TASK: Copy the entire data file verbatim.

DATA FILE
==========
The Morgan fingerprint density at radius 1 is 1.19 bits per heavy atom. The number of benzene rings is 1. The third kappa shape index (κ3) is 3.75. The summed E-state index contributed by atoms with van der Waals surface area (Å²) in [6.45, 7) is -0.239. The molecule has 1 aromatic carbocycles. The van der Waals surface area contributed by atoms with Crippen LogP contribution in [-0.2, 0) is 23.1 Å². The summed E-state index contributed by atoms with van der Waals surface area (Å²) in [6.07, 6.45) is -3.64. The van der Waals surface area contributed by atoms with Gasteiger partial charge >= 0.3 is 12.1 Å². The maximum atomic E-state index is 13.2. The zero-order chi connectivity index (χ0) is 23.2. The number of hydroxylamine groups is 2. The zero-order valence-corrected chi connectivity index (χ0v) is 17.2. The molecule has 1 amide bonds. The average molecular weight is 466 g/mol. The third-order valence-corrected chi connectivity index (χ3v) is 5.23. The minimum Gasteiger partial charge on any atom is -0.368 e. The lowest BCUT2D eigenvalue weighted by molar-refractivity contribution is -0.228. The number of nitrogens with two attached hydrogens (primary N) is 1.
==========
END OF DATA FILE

The Morgan fingerprint density at radius 1 is 1.19 bits per heavy atom. The number of benzene rings is 1. The third kappa shape index (κ3) is 3.75. The summed E-state index contributed by atoms with van der Waals surface area (Å²) in [6.45, 7) is -0.239. The molecule has 1 aromatic carbocycles. The van der Waals surface area contributed by atoms with Crippen LogP contribution in [-0.2, 0) is 23.1 Å². The summed E-state index contributed by atoms with van der Waals surface area (Å²) in [6.07, 6.45) is -3.64. The van der Waals surface area contributed by atoms with Gasteiger partial charge >= 0.3 is 12.1 Å². The maximum atomic E-state index is 13.2. The zero-order chi connectivity index (χ0) is 23.2. The number of hydroxylamine groups is 2. The zero-order valence-corrected chi connectivity index (χ0v) is 17.2. The molecule has 1 amide bonds. The average molecular weight is 466 g/mol. The third-order valence-corrected chi connectivity index (χ3v) is 5.23. The minimum Gasteiger partial charge on any atom is -0.368 e. The lowest BCUT2D eigenvalue weighted by molar-refractivity contribution is -0.228. The number of nitrogens with two attached hydrogens (primary N) is 1.